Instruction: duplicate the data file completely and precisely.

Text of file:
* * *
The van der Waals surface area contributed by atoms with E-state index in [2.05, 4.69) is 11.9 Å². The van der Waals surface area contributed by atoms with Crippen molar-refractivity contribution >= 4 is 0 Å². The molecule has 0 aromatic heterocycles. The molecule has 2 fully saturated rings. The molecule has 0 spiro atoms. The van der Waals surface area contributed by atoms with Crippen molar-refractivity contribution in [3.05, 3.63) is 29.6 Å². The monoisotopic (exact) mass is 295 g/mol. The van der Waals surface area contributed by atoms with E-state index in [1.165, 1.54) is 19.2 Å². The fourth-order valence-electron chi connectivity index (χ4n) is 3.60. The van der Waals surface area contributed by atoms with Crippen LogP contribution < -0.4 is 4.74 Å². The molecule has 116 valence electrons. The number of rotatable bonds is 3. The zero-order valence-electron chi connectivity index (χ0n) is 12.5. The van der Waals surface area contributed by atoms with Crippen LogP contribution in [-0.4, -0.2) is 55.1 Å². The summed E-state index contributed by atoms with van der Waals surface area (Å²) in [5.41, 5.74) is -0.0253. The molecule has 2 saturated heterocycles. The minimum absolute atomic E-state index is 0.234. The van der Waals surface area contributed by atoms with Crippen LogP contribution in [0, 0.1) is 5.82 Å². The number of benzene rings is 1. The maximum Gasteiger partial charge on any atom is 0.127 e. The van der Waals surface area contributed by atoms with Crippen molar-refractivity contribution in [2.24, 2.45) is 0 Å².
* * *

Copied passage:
The van der Waals surface area contributed by atoms with E-state index in [2.05, 4.69) is 11.9 Å². The van der Waals surface area contributed by atoms with Crippen molar-refractivity contribution >= 4 is 0 Å². The molecule has 0 aromatic heterocycles. The molecule has 2 fully saturated rings. The molecule has 0 spiro atoms. The van der Waals surface area contributed by atoms with Crippen molar-refractivity contribution in [3.05, 3.63) is 29.6 Å². The monoisotopic (exact) mass is 295 g/mol. The van der Waals surface area contributed by atoms with E-state index in [1.165, 1.54) is 19.2 Å². The fourth-order valence-electron chi connectivity index (χ4n) is 3.60. The van der Waals surface area contributed by atoms with Crippen LogP contribution < -0.4 is 4.74 Å². The molecule has 116 valence electrons. The number of rotatable bonds is 3. The zero-order valence-electron chi connectivity index (χ0n) is 12.5. The van der Waals surface area contributed by atoms with Crippen LogP contribution in [-0.4, -0.2) is 55.1 Å². The summed E-state index contributed by atoms with van der Waals surface area (Å²) in [5.41, 5.74) is -0.0253. The molecule has 2 saturated heterocycles. The minimum absolute atomic E-state index is 0.234. The van der Waals surface area contributed by atoms with Crippen LogP contribution in [0, 0.1) is 5.82 Å². The number of benzene rings is 1. The maximum Gasteiger partial charge on any atom is 0.127 e. The van der Waals surface area contributed by atoms with Crippen molar-refractivity contribution in [2.24, 2.45) is 0 Å².